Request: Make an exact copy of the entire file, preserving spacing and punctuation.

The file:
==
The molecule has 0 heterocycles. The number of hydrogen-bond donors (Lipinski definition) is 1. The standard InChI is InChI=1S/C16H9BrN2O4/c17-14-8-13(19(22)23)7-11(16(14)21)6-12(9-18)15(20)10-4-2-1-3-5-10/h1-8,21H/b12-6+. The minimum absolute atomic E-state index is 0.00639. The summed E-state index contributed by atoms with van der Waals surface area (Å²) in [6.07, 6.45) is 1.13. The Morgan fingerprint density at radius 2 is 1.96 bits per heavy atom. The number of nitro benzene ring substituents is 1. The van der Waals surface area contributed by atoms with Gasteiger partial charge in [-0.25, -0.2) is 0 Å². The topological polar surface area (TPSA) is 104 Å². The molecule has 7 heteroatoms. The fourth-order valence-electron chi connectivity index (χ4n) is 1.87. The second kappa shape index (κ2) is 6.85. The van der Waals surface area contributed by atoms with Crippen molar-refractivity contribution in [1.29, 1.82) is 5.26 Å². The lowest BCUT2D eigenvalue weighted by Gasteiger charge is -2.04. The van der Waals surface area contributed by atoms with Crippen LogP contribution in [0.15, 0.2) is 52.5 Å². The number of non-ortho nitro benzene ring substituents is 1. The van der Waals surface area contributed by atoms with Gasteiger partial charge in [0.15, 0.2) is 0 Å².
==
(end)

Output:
The molecule has 0 heterocycles. The number of hydrogen-bond donors (Lipinski definition) is 1. The standard InChI is InChI=1S/C16H9BrN2O4/c17-14-8-13(19(22)23)7-11(16(14)21)6-12(9-18)15(20)10-4-2-1-3-5-10/h1-8,21H/b12-6+. The minimum absolute atomic E-state index is 0.00639. The summed E-state index contributed by atoms with van der Waals surface area (Å²) in [6.07, 6.45) is 1.13. The Morgan fingerprint density at radius 2 is 1.96 bits per heavy atom. The number of nitro benzene ring substituents is 1. The van der Waals surface area contributed by atoms with Gasteiger partial charge in [-0.25, -0.2) is 0 Å². The topological polar surface area (TPSA) is 104 Å². The molecule has 7 heteroatoms. The fourth-order valence-electron chi connectivity index (χ4n) is 1.87. The second kappa shape index (κ2) is 6.85. The van der Waals surface area contributed by atoms with Crippen molar-refractivity contribution in [1.29, 1.82) is 5.26 Å². The lowest BCUT2D eigenvalue weighted by Gasteiger charge is -2.04. The van der Waals surface area contributed by atoms with Crippen LogP contribution in [0.15, 0.2) is 52.5 Å². The number of non-ortho nitro benzene ring substituents is 1. The van der Waals surface area contributed by atoms with Gasteiger partial charge in [0.15, 0.2) is 0 Å².